0370 270 6000

already registered?

Please sign in with your existing account details.

need to register?

Register to access exclusive content, sign up to receive our updates and personalise your experience on brownejacobson.com.

Privacy statement - Terms and conditions

bigger NEST egg?

25 November 2010

The trustee body of the National Employment Savings Trust (“NEST”) announced yesterday that there will be a reduction in the proposed contribution charge from 2% to 1.8%.

The annual management charge remains at 0.3%, which will be payable from the employee’s pension pot annually.

The reduction in the monthly contribution charges will mean that employees who are members of NEST will see more of their and their employer’s contributions in their pension pot rather than swallowed up in administration costs.

The contribution charges were put into place to cover the initial set up costs for NEST. Once the set up costs have been recouped, it will be interesting to see whether there are any corresponding adjustments to the contribution charges.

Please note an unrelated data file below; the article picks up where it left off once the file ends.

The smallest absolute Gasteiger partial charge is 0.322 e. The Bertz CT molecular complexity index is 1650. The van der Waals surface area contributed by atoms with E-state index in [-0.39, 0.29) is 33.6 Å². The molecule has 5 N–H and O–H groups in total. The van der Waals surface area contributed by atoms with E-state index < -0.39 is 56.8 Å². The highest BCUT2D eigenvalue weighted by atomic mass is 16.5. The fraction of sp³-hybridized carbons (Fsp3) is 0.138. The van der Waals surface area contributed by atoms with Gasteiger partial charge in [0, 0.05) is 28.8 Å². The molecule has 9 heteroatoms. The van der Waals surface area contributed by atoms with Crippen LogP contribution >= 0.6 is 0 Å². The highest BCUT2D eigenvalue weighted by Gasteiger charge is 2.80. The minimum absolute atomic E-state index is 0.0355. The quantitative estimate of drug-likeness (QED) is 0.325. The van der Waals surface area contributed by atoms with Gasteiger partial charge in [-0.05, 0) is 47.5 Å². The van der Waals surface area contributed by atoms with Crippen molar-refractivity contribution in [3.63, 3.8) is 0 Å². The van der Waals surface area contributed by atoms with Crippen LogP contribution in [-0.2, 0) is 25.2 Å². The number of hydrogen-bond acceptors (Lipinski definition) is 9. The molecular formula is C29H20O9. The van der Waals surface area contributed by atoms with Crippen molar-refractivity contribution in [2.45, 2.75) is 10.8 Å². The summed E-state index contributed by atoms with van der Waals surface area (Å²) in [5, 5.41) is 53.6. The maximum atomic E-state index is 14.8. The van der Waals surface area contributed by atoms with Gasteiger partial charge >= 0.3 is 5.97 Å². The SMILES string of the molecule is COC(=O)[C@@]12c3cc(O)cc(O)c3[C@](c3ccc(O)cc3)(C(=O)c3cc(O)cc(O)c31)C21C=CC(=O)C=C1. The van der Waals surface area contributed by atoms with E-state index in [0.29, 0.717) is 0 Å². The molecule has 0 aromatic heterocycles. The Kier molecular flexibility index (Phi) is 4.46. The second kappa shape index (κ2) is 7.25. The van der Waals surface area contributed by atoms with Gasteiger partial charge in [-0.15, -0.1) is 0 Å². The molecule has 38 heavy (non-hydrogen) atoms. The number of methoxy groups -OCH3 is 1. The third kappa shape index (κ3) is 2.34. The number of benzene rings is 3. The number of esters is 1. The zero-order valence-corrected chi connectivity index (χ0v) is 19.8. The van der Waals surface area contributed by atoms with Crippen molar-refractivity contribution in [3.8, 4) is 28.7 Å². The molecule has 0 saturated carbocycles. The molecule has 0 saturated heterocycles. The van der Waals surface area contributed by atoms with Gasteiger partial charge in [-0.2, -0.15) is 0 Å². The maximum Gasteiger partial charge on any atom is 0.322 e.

related opinions

Home Office Central Registry for modern slavery statement goes live - first universities publish statements

The Home Office recently launched a central registry for modern slavery statements. A growing number of educational organisations, including a number of universities, have published statements on the registry.

View blog

Equal pay at ASDA stores - appeal to the Supreme Court unsuccessful

35,000 workers working in ASDA’s retail business sought to compare themselves to workers at distribution depots for equal pay purposes. Find out more about this Employment Appeal Tribunal.

View blog

Supreme Court confirms that sleep ins are not working time

The Supreme Court judgment represents the conclusion on whether or not “sleep in time” should be classified as working time, when calculating the National Minimum Wage (NMW).

View blog

Mencap case: No entitlement to National Minimum Wage for sleep-in shifts

In a pivotal and much anticipated judgment for the social care sector, the Supreme Court has ruled that workers are not entitled to the National Minimum Wage for all time spent on a sleep-in shift.

View blog

mailing list sign up



Select which mailings you would like to receive from us.

Sign up